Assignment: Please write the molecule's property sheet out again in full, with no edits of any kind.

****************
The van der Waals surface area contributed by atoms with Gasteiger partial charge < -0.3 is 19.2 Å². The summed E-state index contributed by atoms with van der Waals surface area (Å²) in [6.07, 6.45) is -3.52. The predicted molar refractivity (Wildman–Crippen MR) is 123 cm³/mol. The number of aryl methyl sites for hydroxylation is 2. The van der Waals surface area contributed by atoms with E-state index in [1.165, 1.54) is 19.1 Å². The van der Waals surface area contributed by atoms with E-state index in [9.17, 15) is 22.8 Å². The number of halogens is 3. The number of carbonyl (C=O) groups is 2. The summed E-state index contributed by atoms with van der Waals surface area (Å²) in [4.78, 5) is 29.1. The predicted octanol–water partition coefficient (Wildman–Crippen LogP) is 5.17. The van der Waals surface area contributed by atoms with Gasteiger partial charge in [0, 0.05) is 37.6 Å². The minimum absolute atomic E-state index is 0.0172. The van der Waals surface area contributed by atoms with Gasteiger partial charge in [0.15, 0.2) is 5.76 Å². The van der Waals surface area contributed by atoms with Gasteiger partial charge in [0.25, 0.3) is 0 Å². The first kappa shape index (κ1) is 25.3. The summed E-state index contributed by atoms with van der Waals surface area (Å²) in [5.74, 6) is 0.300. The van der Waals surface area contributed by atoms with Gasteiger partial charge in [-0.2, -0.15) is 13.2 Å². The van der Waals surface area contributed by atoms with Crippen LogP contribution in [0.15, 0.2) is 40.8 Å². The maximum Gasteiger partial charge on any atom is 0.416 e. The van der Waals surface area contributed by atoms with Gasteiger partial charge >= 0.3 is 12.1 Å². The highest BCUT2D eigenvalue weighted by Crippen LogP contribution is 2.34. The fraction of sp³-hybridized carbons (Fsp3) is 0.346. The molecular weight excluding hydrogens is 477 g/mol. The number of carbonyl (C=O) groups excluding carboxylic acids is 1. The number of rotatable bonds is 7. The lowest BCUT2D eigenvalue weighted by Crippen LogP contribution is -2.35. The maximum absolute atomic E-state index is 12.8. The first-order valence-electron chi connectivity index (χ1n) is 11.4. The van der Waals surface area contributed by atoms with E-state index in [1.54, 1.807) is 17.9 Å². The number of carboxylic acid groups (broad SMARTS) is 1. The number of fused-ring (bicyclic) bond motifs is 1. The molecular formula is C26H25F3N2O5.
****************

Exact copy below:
The van der Waals surface area contributed by atoms with Gasteiger partial charge < -0.3 is 19.2 Å². The summed E-state index contributed by atoms with van der Waals surface area (Å²) in [6.07, 6.45) is -3.52. The predicted molar refractivity (Wildman–Crippen MR) is 123 cm³/mol. The number of aryl methyl sites for hydroxylation is 2. The van der Waals surface area contributed by atoms with E-state index in [1.165, 1.54) is 19.1 Å². The van der Waals surface area contributed by atoms with E-state index in [9.17, 15) is 22.8 Å². The number of halogens is 3. The number of carbonyl (C=O) groups is 2. The summed E-state index contributed by atoms with van der Waals surface area (Å²) in [4.78, 5) is 29.1. The predicted octanol–water partition coefficient (Wildman–Crippen LogP) is 5.17. The van der Waals surface area contributed by atoms with Gasteiger partial charge in [0, 0.05) is 37.6 Å². The minimum absolute atomic E-state index is 0.0172. The van der Waals surface area contributed by atoms with Gasteiger partial charge in [0.15, 0.2) is 5.76 Å². The van der Waals surface area contributed by atoms with Gasteiger partial charge in [0.25, 0.3) is 0 Å². The first kappa shape index (κ1) is 25.3. The summed E-state index contributed by atoms with van der Waals surface area (Å²) in [5.74, 6) is 0.300. The van der Waals surface area contributed by atoms with Gasteiger partial charge in [-0.2, -0.15) is 13.2 Å². The van der Waals surface area contributed by atoms with Crippen LogP contribution in [0.15, 0.2) is 40.8 Å². The maximum Gasteiger partial charge on any atom is 0.416 e. The van der Waals surface area contributed by atoms with Gasteiger partial charge >= 0.3 is 12.1 Å². The highest BCUT2D eigenvalue weighted by Crippen LogP contribution is 2.34. The fraction of sp³-hybridized carbons (Fsp3) is 0.346. The molecular weight excluding hydrogens is 477 g/mol. The number of carbonyl (C=O) groups excluding carboxylic acids is 1. The number of rotatable bonds is 7. The lowest BCUT2D eigenvalue weighted by Crippen LogP contribution is -2.35. The maximum absolute atomic E-state index is 12.8. The first-order valence-electron chi connectivity index (χ1n) is 11.4. The van der Waals surface area contributed by atoms with E-state index in [1.54, 1.807) is 17.9 Å². The number of carboxylic acid groups (broad SMARTS) is 1. The number of fused-ring (bicyclic) bond motifs is 1. The molecular formula is C26H25F3N2O5.